When I first started my education at the University of Pittsburgh, I had not intended on taking language classes, let alone travel to two foreign countries where that language is spoken to completely immerse myself in it. As a native Korean and English speaker, I had recognized the value of knowing another language since I was young, often being delighted at exploring how the phonology of Korean versus the phonology of English seemed to allow great cultural differences between the two, allow me to express ideas that I could not in English, and access two completely different worlds.
Through learning Spanish and embracing a language with sounds that roll off my tongue completely differently from English and Korean has allowed me to access different parts of Spanish-speaking cultures that I would not have otherwise. Although I did learn a lot of grammatical structure in the classroom, I felt that I learned the most outside of my classroom when I traveled abroad for two, one-week service trips in Honduras and a summer study abroad program in Ecuador.
I feel that my Spanish-speaking immersion experience was best fully captured during my time in Ecuador. I learned almost immediately that in order to learn language, one must not be afraid to make mistakes and enjoy the learning process. When I stepped outside of my comfort zone and demonstrated my willingness to master the Spanish language, my friends in Ecuador were completely willing to help me without laughing at my mistakes—in fact, pretty soon, we were conversing in Spanish about daily life, Ecuadorian culture, current challenges (political, environmental, and medical) in the Napo region, favorite food, or playfully joking while playing rounds of soccer games. I, grateful for their help in teaching me Spanish, in return, taught English to those who wanted to learn.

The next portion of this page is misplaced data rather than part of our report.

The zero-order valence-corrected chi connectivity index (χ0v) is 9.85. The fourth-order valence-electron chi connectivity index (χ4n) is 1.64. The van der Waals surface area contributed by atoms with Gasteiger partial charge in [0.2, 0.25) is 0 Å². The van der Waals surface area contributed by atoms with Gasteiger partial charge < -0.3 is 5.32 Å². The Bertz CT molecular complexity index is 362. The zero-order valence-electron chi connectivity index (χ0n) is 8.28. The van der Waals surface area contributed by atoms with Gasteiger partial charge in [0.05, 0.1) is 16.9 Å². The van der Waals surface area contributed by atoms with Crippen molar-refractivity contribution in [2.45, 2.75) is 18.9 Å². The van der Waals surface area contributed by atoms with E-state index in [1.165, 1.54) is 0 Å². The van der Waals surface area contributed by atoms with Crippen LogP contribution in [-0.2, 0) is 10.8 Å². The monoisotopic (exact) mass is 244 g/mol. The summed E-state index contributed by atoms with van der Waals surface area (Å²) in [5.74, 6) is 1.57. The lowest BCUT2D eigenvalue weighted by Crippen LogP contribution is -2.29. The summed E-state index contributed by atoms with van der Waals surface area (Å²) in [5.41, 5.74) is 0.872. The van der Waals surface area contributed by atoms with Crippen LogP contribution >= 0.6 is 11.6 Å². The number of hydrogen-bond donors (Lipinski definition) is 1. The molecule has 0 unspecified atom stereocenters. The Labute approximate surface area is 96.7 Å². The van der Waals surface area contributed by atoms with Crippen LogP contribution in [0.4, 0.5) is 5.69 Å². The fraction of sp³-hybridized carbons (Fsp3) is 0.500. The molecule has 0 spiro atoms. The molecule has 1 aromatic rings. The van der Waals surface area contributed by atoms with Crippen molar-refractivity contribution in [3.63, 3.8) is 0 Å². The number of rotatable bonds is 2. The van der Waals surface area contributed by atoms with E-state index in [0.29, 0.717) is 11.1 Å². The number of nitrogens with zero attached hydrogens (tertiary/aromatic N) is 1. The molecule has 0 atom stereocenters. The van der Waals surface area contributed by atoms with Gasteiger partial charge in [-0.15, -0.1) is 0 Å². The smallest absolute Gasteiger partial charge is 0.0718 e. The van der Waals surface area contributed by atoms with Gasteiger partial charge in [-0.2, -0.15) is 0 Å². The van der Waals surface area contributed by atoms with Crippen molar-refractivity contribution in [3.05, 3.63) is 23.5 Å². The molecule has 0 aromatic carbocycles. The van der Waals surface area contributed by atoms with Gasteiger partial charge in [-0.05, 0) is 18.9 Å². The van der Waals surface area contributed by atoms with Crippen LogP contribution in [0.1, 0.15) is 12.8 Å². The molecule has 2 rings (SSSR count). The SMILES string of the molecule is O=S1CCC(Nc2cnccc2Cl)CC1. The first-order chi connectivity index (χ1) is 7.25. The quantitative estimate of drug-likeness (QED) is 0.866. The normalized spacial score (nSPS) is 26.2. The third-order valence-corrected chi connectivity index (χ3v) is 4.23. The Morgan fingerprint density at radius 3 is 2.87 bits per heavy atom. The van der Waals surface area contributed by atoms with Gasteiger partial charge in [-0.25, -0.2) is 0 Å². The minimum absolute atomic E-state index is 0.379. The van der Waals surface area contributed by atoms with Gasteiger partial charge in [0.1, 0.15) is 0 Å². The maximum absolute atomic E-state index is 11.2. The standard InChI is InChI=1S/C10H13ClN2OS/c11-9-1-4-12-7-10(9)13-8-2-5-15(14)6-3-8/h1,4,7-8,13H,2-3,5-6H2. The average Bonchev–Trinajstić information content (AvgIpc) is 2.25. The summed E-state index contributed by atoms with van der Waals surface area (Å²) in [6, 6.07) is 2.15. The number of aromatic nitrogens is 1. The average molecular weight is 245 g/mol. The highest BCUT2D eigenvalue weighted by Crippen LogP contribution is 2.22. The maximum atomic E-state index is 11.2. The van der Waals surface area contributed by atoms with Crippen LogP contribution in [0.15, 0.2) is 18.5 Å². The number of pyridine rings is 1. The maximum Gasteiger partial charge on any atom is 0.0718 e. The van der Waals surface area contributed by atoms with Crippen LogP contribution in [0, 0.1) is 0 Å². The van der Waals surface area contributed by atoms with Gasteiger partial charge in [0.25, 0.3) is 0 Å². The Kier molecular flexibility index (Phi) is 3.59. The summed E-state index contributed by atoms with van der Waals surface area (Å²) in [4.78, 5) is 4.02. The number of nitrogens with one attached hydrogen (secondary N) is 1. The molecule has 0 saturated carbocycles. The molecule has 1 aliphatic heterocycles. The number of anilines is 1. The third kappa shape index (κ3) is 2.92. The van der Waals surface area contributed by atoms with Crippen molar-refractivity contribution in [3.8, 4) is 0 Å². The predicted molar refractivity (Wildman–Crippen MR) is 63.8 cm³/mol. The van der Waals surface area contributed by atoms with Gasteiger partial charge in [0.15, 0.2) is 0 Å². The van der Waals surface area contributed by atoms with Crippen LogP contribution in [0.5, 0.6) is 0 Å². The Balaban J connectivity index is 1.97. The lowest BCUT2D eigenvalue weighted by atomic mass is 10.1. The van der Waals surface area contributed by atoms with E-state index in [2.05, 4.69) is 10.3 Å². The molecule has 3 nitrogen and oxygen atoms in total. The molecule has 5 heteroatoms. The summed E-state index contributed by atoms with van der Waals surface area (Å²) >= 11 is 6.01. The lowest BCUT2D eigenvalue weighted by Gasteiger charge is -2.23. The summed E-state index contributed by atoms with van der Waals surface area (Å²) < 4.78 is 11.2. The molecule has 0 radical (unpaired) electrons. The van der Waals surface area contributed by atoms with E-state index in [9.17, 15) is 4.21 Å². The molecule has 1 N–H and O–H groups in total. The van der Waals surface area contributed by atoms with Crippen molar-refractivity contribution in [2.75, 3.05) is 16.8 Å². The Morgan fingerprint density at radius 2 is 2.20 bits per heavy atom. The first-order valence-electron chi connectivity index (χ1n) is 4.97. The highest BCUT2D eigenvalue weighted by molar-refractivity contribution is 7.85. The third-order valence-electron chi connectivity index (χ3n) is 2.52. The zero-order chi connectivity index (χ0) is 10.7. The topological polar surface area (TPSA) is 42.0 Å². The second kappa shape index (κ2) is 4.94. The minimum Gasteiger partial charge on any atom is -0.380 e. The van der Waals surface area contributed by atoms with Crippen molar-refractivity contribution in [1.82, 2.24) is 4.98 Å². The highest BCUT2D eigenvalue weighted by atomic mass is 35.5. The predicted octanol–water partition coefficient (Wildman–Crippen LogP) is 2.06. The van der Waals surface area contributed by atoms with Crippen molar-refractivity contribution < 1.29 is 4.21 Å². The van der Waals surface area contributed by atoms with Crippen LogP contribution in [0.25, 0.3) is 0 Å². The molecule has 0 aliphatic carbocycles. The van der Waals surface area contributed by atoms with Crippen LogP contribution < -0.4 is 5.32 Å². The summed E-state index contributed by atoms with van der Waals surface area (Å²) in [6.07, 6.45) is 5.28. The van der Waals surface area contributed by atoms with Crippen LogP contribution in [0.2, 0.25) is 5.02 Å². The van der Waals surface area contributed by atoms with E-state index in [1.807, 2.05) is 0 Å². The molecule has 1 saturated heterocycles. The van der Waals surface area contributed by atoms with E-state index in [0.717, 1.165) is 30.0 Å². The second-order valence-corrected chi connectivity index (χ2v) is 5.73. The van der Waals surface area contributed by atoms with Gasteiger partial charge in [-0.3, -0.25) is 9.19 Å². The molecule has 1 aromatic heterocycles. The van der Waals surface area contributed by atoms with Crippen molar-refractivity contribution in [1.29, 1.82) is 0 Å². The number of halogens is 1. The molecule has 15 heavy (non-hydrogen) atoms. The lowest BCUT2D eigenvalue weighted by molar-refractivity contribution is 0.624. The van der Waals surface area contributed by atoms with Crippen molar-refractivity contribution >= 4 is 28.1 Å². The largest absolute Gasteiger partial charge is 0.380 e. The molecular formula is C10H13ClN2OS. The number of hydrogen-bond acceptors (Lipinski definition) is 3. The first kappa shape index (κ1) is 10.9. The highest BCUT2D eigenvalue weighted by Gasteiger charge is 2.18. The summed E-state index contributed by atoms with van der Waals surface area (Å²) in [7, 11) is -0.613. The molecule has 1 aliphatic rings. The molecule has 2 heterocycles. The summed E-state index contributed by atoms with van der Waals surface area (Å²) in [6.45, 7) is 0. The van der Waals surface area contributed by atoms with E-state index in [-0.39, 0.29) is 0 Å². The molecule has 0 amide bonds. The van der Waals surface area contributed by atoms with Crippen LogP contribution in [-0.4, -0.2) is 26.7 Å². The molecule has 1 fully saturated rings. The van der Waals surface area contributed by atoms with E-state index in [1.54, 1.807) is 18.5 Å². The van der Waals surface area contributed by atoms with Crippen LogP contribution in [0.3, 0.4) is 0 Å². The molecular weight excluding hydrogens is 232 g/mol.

My experience in Ecuador was also really unique because I had the opportunity to improve my Spanish-speaking skills through my independent research project. During this project, I interviewed eight indigenous Kichwa women in the Napo region in Spanish for about an hour each, regarding their experiences with access to mental health care resources as domestic violence victims or health care providers for that population.
Today, I believe that understanding and speaking another language is extremely crucial to not just communicating with another individual who speaks another language than you do, but to access their community, their livelihood, culture, and potentially, even become their friend. I hope to continue to grow my Spanish speaking skills so that I can converse with Spanish speaking patients in the future as a physician and help them feel comfortable navigating our complex US healthcare system.
Spanish 0001: Elementary Spanish 1
Spanish 0002: Elementary Spanish 2
Spanish 0003: Intermediate Spanish 3
Spanish 0004: Intermediate Spanish 4